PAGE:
Saturday, 16 February 2013

What's a Good Salary in Malta?

...definitely not growing here
It is always difficult to discover exactly how much people pay or get paid in wages.  Potentially embarrassing dinner party conversation, don't you know.  But I have done some digging around on the internet to try to come up with an answer for you.   A lot of sites ask people to enter their own wage and job type and work on estimates that way, but I'm guessing this attracts the type of person with a better salary, not to mention encouraging them to exaggerate a little, so I will try to stick to more reliable sources.

In mid 2012 Eurostat released figures showing that the average Maltese wage was €11, compared to a €27 average across the Eurozone.   But no sooner had those figures been published in the Malta Star, then a storm of comments from Maltese followed, laughing at the idea that such a high hourly rate was realistic here.  Some of the comments suggested that the average Maltese person earned €4 or €5 per hour, with figures inflated by the top earners.  Maybe the answer is somewhere in between, but in summary it can be said that if you get €10 an hour here you are doing pretty well.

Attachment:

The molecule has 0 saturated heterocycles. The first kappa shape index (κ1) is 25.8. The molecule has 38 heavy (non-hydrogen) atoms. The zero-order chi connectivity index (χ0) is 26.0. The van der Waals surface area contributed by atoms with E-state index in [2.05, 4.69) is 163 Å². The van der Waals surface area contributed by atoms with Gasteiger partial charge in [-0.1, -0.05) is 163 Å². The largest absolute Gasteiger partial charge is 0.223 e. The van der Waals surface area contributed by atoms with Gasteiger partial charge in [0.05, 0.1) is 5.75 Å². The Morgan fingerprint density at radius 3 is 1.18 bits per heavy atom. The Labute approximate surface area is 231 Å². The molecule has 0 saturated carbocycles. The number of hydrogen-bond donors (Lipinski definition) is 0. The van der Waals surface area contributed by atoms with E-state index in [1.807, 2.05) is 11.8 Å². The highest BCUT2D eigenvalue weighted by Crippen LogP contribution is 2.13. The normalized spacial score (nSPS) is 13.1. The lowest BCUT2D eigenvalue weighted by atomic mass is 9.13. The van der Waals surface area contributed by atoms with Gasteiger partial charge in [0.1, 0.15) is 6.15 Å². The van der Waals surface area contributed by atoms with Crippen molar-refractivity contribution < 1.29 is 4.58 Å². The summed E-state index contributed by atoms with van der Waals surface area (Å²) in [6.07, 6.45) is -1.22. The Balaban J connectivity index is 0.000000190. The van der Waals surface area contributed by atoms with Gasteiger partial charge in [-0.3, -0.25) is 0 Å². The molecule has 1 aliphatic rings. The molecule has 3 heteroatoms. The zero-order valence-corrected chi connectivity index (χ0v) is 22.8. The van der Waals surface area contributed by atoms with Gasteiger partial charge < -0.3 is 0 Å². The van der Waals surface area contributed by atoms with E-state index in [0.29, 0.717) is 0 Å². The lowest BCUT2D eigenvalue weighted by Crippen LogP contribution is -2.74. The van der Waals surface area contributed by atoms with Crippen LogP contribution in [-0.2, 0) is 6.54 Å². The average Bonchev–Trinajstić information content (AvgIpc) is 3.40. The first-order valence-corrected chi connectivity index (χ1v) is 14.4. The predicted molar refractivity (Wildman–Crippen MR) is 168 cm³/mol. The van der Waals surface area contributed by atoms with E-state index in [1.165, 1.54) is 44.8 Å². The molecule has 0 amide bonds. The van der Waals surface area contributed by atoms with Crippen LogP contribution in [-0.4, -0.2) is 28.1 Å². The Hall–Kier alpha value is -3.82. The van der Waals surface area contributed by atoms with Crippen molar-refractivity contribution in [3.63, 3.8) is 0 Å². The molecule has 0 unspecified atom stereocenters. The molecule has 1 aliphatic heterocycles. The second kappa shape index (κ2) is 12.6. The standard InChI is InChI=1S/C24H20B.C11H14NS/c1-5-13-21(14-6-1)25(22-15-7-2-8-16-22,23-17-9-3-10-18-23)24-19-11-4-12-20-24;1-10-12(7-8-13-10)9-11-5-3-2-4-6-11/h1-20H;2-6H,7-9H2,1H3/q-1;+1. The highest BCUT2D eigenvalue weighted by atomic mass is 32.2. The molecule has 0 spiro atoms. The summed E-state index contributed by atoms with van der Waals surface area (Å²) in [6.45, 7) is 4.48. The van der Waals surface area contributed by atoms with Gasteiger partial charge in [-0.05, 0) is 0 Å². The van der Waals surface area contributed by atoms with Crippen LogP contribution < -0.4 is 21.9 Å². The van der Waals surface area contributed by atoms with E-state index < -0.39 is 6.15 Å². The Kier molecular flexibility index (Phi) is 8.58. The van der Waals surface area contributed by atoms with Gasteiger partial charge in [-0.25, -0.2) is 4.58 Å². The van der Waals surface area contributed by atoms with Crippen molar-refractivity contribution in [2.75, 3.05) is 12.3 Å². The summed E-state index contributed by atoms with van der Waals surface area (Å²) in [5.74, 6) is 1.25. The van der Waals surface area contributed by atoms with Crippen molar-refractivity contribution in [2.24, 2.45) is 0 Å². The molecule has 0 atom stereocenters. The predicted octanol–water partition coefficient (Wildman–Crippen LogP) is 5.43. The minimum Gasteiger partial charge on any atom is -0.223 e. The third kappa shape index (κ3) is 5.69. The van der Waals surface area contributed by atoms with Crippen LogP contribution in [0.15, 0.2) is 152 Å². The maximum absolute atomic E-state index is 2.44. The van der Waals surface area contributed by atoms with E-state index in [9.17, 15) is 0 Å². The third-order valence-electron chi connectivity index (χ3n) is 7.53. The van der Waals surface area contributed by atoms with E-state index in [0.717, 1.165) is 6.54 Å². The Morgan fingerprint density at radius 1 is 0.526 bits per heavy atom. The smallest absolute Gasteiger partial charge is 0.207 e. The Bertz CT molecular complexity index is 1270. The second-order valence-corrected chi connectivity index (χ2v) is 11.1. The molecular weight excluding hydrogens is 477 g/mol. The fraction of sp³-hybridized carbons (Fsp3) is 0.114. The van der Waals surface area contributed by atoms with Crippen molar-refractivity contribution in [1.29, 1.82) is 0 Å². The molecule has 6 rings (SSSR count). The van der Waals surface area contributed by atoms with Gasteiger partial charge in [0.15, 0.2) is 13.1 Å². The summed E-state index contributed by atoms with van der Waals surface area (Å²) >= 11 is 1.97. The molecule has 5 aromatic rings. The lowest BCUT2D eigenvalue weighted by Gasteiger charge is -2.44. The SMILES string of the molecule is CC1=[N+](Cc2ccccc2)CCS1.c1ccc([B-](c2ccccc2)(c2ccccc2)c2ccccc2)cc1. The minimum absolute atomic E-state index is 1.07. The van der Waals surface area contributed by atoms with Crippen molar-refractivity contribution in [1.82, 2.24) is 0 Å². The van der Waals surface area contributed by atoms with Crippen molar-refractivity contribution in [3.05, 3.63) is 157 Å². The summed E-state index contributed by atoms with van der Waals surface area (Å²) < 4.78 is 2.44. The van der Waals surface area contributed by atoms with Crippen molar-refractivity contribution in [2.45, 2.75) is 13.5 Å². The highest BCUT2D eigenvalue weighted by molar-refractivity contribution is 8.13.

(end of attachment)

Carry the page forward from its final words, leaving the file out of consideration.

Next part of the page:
Eleven euro an hour equates to around €23,000 a year for a 40-hour-a-week job, if my maths are correct.  These NSO figures reported by the Malta Times would suggest that this is considerably above average.  Now the numbers refer to the end of 2010, but show the average gross salary as just €14,466.   (Hotel and restaurant workers average just over €12K per year, based on these figures).  This overall average had slightly increased to €15,013 by the end of 2011.